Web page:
Other states considering a new ESA law include Colorado, Delaware, Georgia, Montana, and Oregon. Additionally, Politico reported that Iowa, Nebraska, Nevada, Rhode Island, Tennessee, and Texas are likely to take up ESA bills as well. States considering new or expanded scholarship tax credit laws include Georgia, Indiana, Maryland, Missouri, Montana, Nebraska, Nevada, New Mexico, New York, South Carolina, and Texas. In addition, two state senate committees in Colorado have approved a personal-use education tax credit.

There’s no guarantee that any of these bills will become law, but the number of state legislatures exploring educational choice is encouraging.

[Updated to include Oregon’s ESA bill.]

School Choice Survives Repeal Attempt in New Hampshire … Again

School choice is safe in the Granite State.

This morning, the New Hampshire Senate Education Committee voted 3-2 along party lines against SB 204, a bill to repeal New Hampshire’s trailblazing scholarship tax credit law, which was the first in the nation to include homeschoolers. The repeal bill is likely to be rejected in a vote of the entire state senate later this week. A similar repeal attempt failed two years ago. Thus far, no state has legislatively repealed a school choice law.

Last month, the Cato Institute released a short documentary on the fight for school choice in the “Live Free or Die” state, titled “Live Free and Learn: Scholarship Tax Credits in New Hampshire.” You can watch the film here:

Live Free and Learn: Scholarship Tax Credits in New Hampshire

For School Choice Week, Austin Bragg and I produced a short documentary that details the struggle to adopt and implement a scholarship tax credit program in New Hampshire. The program had to overcome a governor’s veto, a repeal fight and a lawsuit that went to the New Hampshire Supreme Court. We talked with three families that have benefitted from the scholarship program and people working to keep the program.

Cato’s Jason Bedrick has detailed the history of this program at length. He also played a key role in adopting and evaluating the results of the scholarship program in the face of sometimes less-than-civil opposition.

On Monday, we hosted an event featuring Jason and two other folks who played a key role keeping scholarships alive in New Hampshire where we discussed the potential for scholarship tax credits in other states with so-called “Blaine amendments.” And feel free to snag a free DVD of our short film while supplies last.

Learning in the Live Free or Die State

In 2012, New Hampshire launched a bold initiative to advance educational freedom: scholarship tax credits.

The New Hampshire Opportunity Scholarship Act grants business tax credits worth 85 percent of those businesses’ contributions to nonprofit scholarship organizations that fund low- and middle-income students to attend private or home schools. More than 100 students received scholarships in the first year and the results were remarkable.

In a survey of scholarship recipients, nearly 97 percent of families reported being satisfied with their chosen school, including 89.5 percent who were very satisfied. Just a few months into the school year, more than two-thirds reported seeing measurable improvement in their child’s academic achievement. This is especially impressive because the scholarship recipients were among the most disadvantaged in the state. More than nine out of ten scholarship recipients were from families that had a household income low enough to qualify for the federal “free and reduced-price lunch” program, about $43,568 for a family of four.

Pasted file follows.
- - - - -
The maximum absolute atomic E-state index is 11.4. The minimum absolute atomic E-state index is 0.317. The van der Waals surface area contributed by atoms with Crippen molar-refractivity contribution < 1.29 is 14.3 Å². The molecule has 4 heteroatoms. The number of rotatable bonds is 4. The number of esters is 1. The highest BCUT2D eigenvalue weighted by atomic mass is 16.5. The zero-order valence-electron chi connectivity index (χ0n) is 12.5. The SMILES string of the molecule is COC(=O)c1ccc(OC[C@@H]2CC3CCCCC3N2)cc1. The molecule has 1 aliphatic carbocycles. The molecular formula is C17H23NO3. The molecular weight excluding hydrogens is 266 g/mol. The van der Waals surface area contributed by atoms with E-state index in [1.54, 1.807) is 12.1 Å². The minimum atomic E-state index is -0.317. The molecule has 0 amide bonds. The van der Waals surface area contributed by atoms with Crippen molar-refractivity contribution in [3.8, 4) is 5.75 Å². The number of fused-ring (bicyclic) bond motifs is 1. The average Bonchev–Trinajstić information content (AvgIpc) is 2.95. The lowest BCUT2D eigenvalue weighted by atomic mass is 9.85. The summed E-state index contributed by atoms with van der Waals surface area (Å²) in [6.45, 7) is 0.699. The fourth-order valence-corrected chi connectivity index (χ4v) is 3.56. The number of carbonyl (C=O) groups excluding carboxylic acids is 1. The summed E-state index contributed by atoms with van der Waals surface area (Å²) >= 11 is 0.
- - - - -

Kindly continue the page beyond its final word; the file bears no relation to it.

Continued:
Yet despite all that, the scholarship tax credit law faced both a repeal effort in the legislature and a bitter lawsuit that went to the state’s highest court. The law survived both—much to the relief of the scholarship recipients—but not without doing great harm. During the period of uncertainty that the repeal effort and lawsuit created, donations to the Network for Educational Opportunity, the state’s sole scholarship organization, fell from about $130,000 to just over $50,000. The reduction in funds meant a significant reduction in the number of scholarship recipients, a drop from 103 to just 40.

In the second year’s scholarship recipient survey, 80 percent reported seeing measurable academic improvement in their child since participating in the scholarship program. It’s a shame that so few students had access to those scholarships. Opponents of the scholarships have vowed to bring another lawsuit and eight legislators are once again sponsoring legislation to repeal the law. The struggle for greater educational freedom continues.

Tonight at 8 p.m. EST, in celebration of National School Choice Week, the Cato Institute will present Live Free and Learn: Scholarship Tax Credits in New Hampshire, a short film detailing the struggle over New Hampshire’s scholarship law and some of the families it has touched. After the film, please join us live online and on Twitter at #CatoConnects for a discussion the politics, policy, and constitutionality of scholarship tax credit laws with former NH state senator Jim Forsythe, Institute for Justice Senior Attorney Dick Komer, and yours truly.